Therefore there is a need for simple, straight forward easy-to-manufacture syringe assemblies which helps reduce or eliminate reflux of blood into the catheter during and after the flushing procedure has occurred without changing flush protocols and procedures.
The present invention is directed to a syringe for use in flush applications. The syringe reduces or eliminates compression of distal end of the stopper at the completion of the flush procedure thereby reducing or eliminating reflux of blood into the catheter. Compression of the stopper is eliminated, or greatly reduced, by the presence of a compressible or flexible portion disposed on the plunger to absorb the compression forces usually absorbed by the stopper. Since compression of the stopper is translated to a portion of the plunger, reflux is reduced or eliminated.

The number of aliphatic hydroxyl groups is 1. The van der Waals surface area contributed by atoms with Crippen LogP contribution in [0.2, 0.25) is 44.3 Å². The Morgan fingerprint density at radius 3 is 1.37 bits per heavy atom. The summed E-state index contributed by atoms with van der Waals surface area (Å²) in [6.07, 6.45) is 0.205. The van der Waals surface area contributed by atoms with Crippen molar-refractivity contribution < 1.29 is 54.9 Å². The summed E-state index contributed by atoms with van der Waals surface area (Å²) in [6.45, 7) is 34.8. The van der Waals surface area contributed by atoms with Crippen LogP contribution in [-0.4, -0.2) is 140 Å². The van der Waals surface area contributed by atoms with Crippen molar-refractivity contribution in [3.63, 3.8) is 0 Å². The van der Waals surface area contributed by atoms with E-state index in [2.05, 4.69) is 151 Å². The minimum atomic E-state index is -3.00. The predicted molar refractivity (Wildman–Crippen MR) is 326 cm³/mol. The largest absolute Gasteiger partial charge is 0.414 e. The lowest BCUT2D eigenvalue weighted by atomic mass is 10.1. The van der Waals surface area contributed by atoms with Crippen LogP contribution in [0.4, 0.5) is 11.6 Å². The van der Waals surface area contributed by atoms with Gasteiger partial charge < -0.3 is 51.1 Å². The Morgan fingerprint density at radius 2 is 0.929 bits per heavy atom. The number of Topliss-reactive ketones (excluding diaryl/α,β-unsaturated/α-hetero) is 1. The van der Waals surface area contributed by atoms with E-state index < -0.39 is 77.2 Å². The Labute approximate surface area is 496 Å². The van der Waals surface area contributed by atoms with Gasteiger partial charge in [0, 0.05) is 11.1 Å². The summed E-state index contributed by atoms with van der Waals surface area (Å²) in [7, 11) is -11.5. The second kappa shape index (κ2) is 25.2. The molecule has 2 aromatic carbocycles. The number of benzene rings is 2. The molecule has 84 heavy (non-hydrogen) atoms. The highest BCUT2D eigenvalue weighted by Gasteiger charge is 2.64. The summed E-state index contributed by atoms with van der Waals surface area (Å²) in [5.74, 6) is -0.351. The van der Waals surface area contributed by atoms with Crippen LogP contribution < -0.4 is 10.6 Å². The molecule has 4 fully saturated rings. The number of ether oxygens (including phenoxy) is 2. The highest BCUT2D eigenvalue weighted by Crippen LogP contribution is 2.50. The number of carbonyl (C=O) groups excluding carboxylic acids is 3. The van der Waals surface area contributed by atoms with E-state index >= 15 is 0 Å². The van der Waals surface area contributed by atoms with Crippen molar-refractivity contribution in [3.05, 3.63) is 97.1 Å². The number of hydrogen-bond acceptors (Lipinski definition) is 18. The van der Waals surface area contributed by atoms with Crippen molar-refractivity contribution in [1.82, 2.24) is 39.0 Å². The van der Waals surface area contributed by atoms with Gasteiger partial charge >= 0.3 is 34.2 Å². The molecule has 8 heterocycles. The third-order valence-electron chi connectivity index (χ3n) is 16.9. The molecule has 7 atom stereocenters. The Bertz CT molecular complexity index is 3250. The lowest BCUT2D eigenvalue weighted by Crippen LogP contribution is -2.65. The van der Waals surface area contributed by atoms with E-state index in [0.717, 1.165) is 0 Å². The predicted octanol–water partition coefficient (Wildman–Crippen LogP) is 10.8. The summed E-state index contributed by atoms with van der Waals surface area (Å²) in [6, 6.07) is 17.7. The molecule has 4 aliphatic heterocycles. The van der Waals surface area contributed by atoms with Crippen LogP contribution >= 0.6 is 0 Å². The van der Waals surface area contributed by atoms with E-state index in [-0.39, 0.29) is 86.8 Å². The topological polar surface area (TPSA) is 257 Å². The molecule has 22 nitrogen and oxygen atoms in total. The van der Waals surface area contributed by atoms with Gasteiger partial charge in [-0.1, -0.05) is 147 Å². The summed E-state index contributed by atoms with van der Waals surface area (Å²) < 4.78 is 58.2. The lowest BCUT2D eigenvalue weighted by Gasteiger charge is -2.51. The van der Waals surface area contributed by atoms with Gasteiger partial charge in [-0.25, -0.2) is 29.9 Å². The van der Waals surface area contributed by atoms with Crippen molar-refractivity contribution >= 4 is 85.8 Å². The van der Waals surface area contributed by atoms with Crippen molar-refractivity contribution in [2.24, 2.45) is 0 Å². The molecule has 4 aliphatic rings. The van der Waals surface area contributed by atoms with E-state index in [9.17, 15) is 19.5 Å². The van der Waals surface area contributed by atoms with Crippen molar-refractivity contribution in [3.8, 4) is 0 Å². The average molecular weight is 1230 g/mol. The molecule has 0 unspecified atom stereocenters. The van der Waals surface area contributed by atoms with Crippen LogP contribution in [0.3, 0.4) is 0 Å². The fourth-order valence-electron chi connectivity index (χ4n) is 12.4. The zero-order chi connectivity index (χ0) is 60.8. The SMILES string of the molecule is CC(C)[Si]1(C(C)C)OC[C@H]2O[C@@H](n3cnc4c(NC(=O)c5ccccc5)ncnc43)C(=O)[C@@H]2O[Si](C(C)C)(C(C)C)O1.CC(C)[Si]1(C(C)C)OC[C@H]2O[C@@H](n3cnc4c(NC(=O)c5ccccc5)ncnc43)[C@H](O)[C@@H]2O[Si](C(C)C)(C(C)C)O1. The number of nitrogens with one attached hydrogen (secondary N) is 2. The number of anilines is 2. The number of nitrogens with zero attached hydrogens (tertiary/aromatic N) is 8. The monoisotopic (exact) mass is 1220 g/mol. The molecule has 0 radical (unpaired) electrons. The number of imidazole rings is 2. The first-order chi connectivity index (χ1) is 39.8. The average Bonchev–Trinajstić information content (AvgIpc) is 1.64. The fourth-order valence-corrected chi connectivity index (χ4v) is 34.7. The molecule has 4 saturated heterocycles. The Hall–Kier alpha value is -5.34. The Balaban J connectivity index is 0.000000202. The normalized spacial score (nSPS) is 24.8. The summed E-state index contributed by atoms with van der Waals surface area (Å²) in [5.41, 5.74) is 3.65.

An I.V. flush syringe assembly includes a barrel having an inside surface defining a chamber for retaining fluid, an open proximal end and a distal end including a distal wall with an elongate tip extending distally therefrom having a passageway therethrough in fluid communication with the chamber. A plunger including an elongate body portion having a proximal end, a distal end and a stopper is slidably positioned in fluid-tight engagement with the inside surface of barrel for drawing fluid into and driving fluid out of the chamber by movement of the stopper relative to the barrel. The elongate body portion of the plunger extends outwardly from the open proximal end of the barrel. The I.V. flush syringe includes anti-reflux means for minimizing stopper deflection when fluid has been delivered from the chamber and the stopper is in contact with the distal wall. Such anti-reflux means provides a portion of the stopper and/or plunger which is more flexible than the distal end of the stopper so that distally directed forces on the plunger will not cause distortion of the distal end of the stopper because anti-reflux structure between the distal end of the stopper and the proximal end of the plunger rod deflects in response to the force.
The anti-reflux structure can include the stopper being supported by a flexible base at the distal end of the plunger wherein the base is more flexible than the stopper in response to proximally directed forces on the stopper.